Bryan Pearson wants to start an oyster farm. As a local captain, fisherman and Wilmington native, he’s no stranger to the water. Besides potential for profit, he wants to help make his home waters healthier.
“We want people to fish around it, we want to help the water quality out, and we want to be good stewards and good neighbors,” Pearson said. “There have been three sewage spills in the sound since Christmas . . . Putting more oysters in helps everybody.”
Oysters are a keystone species which provide habitat for fish and other aquatic life—and clean the water, to boot. A single adult oyster can filter 50 gallons of water per day. With wild oyster populations dipping below 10 percent of historic levels (and more and more people’s palates craving the tasty shellfish), his timing couldn’t be better.
And he’s not alone.
There were 17 new applications for oyster farms in New Hanover County alone in 2017, 11 of which were for water column leases (a new method of farming elevating the oysters off the sea floor in cages to produce a more consistent product). The southeastern coast has seen a surge in popularity in oyster grow-out operations; last year, NPR called our region the “Napa Valley of Oysters.”
In recent months there has been a spat (pun fully intended) over Pearson’s proposed leasing site in the waters of Masonboro Sound. Tom Cannon’s nearby farm has already caught the eye and ire of some of the wealthy occupants of the bluff overlooking it, including local surgeon Dr. Hormoze Goudarzi. In the StarNews last week Dr. Goudarzi claimed Cannon’s farm has “confiscated [his] right to enjoy the beauty” of the view from his window.
During a phone interview with encore, Dr. Goudarzi got emotional, spoke passionately about the beauty of Masonboro Sound and equated the presence of the farm to someone coming into his house and “going to bed with [his] wife because she is beautiful.” His main complaints seemed to be the Department of Marine Fisheries “slipped this one through,” and the farm structures (which is mostly dry at low tide and far from any navigational channel) posed a hazard to navigation to jet skis. “I’m going to fight this until I run out of money or I die,” he said.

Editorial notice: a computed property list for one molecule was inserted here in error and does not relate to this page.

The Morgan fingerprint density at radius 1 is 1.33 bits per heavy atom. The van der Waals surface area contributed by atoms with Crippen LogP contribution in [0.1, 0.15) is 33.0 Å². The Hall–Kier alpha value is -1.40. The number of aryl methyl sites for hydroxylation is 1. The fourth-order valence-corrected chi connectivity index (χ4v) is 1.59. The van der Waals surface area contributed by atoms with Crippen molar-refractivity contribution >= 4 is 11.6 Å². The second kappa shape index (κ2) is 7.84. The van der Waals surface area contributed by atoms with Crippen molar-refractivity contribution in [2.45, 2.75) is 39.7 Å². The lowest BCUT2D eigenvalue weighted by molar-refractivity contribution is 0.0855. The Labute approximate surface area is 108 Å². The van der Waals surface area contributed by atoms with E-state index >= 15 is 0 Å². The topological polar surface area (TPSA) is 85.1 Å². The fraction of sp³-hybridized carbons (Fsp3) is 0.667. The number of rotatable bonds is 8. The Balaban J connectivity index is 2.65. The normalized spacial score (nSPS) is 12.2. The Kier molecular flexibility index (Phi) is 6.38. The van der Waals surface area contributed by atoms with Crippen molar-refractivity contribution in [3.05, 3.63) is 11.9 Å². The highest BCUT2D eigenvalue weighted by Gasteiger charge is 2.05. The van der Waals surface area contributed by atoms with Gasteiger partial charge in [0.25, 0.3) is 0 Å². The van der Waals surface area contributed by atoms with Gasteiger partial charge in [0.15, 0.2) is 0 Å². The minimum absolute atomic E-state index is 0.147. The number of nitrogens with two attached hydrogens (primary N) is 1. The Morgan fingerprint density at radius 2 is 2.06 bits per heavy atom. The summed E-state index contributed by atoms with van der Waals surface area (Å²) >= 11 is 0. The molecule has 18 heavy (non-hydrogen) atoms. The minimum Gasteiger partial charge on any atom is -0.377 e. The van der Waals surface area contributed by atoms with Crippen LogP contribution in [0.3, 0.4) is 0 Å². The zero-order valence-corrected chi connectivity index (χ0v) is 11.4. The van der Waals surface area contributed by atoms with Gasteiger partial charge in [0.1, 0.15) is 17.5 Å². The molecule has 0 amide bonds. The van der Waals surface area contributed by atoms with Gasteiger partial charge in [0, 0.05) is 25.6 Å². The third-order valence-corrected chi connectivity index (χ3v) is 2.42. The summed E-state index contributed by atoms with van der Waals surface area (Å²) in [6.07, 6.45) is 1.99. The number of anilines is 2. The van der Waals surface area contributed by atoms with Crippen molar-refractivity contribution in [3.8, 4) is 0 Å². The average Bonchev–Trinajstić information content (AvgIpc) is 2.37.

He also claims his deed shows he owns the water in front of his house—all the way out to the Intercoastal Waterway. He’s been paying taxes on it.
The question of “who owns the water” is old and complex. I’m no lawyer, but I am a sailor who has spent enough time on the sea to recognize ownership of the water as an inherently fallacious concept. The law does provide, however, who owns the land the water flows over.
The history is interesting: In Ancient Rome, the emperor Justinian I proclaimed “Aqua currit et debet currerer, ut currerer solebat,” or, “water runs, and should run, as it has always run.” To the Romans the sea and shore could be used by everyone and were incapable of private ownership. Later, in English Common Law (from which our American legal system descended), the sovereign owned both the sea and seabed—and any lord who owned waterfront property found their ownership stopped at the mean high-water mark. Even though the king “owned” the sea, the public was allowed to use it for navigation and commercial purposes, like fishing.
When America became her own country in 1776, the title for submerged lands reverted from the crown to the states, and the waters and intertidal zone became “public trust,” belonging to we the people who make up the states.
From an excellent pamphlet on Public Trust Waters from NC Marine Fisheries:
“This concept . . . flowed from the assumption that public ownership was essential to prevent private individuals from asserting monopolistic rights [that] would inhibit economic growth.”
So, really, the water and land below the high-tide mark belongs to you and I, the citizens who make up the great state of North Carolina—not to any one of us more than any other, no matter the wealth.